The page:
4 Comments on Kiev-a-Lago

I’m not (obviously) posting on all the twists and turns of our political descent into Hell, but I find myself with a Thing to Say about this latest storyline, what we’re probably not calling Kiev-a-Lago. Mostly, I find myself, in that way I have, of thinking that there are three separate things going on, and that the discussion I have seen is tending to elide them into a single thing or worse ignore the other two things in favor of the phone call itself. So. Here I am, your friendly neighborhood blogger, once again telling people what I think they ought to be talking about instead of what they are talking about.

So. The middle part, the part that’s getting all the attention, is the phone call itself, in which the President of the United States pressured the leader of a foreign nation to investigate a political opponent. This is, obviously, a Bad Thing and a misuse of his office, and exactly the sort of thing for which the remedy is specifically impeachment, conviction and removal from office. It’s not a criminal act, but it is a very serious misdemeanor in the Constitutional sense, that the President is in violation of the Constitution by his demeanor, behaving in a way that is destructive to the country. And it is terrific that people are responding to it as a real and significant problem. But it’s only the middle part.

The first part is this: The President of the United States has publicly and privately accused a political opponent of very serious crimes, and has not, as far as anyone can tell, pursued that accusation through any appropriate channel. And this is a thing I want people in My Party to say: if Joe Biden did, indeed, accept a bribe (to his son) in exchange for directing aid to the Ukraine, that is a very serious matter indeed, and should be prosecuted. If he obstructed an investigation into that bribery as Vice President, that is a very serious matter and should be exposed. These are major crimes, and if he is guilty of them, we should know about it!

But if there exists some evidence that Joe Biden was doing that, then it should be investigated by some actual investigatory office. If there’s a concern that the evidence for misdoing is in the Ukraine, well, there exists an international body of law enforcement in order to coordinate this sort of thing. If your concern is that the former government was complicit, and your hope is that the new one will not be, that’s a delicate matter indeed, and one that may require some fairly high-level (and possibly secret) co-operation—which is different from the President of one country pressuring the President of the other. My point is that if Joe Biden is guilty, it is blatant dereliction of duty for the President to pursue it the way he is pursuing it, rather than allowing the appropriate offices to do what they are supposed to do without political interference. In large part, this is because the head of the other country has real incentives to fake evidence against the President’s political enemies, if they think that’s what the President wants.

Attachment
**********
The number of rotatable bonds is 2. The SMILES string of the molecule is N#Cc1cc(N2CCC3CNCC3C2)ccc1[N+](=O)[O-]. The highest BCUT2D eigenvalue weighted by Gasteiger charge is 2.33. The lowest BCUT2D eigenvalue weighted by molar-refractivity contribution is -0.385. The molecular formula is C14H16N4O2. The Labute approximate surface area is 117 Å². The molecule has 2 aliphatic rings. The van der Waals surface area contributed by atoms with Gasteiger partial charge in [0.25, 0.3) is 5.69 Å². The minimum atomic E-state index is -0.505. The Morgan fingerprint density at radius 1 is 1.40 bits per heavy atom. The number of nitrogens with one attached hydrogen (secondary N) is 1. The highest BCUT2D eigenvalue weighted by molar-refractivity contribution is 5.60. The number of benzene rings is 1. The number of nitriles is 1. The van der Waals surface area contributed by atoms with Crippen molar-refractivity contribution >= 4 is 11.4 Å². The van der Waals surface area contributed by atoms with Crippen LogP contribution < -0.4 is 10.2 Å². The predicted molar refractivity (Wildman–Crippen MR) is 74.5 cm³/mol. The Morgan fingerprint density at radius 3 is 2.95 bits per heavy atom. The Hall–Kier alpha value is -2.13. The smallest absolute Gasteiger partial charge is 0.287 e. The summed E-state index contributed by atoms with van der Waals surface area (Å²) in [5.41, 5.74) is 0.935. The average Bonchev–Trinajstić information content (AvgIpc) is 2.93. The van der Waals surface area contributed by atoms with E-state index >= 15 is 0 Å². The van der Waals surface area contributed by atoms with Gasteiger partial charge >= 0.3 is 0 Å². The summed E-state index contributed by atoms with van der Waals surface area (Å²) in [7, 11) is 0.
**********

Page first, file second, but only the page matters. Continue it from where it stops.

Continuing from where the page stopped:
And the third part, after the phone call, is along the same lines. While we don’t really know exactly what happened, it appears that a ‘whistleblower’ complaint was filed with the appropriate office, was initially handled as a credible and serious allegation, and then at some point the ordinary handling was shut down. There is certainly reason to believe that the White House obstructed the proper working of the office. The President publicly called the whistleblower a ‘partisan’, implying that he had been informed of their identity. The Executive’s response to the proper legislative oversight—as required by statute—was a stonewall.

Look, the allegation may or may not be accurate. Any good system for protecting ‘whistleblowers’ takes into account that there will be false allegations and also allegations that turn out to be insignificant violations of protocol. They still need to be investigated, and the allegations cleared if they are not verified. There is no way to know if we are catching the real problems if the process isn’t followed in every case—and of course someone innocent of the allegations is much better situated to deal with the aftermath of an investigation if everyone knows that there is a formal process that has been followed just as it is always followed.

It is vitally important to the working of an accountable, law-abiding government that the procedures are followed and that the Legislature be permitted to oversee the Executive (and vice-versa). I understand that needs to be some a little leeway, and that there may well be national security situations where not everything is shared with the Legislature, but those deviations are themselves subject to procedural scrutiny. If the President obstructed the working of the whistleblower investigation, in the context of the previous incidences of obstruction that demands removal from office even if the substance of the allegation is not proven. The fact (if it is a fact) that the President can’t be prosecuted for criminal obstruction of justice means that it is up to the Legislature to defend the proper workings of the Justice system, according to the statutes the legislature has passed. And the only way to defend that against a President who continues to outrage the due process of law enforcement is to remove that President from office.

Tolerabimus quod tolerare debemus,

4 thoughts on “Kiev-a-Lago

  1. Vardibidian Post author

    I am not going to write another whole note about it, but it does seem that the Democrats in the Congress are indeed paying attention to the mishandling of the complaint, and perhaps using that as a path in to explaining how the current administration is obstructing justice as standard operating procedure.



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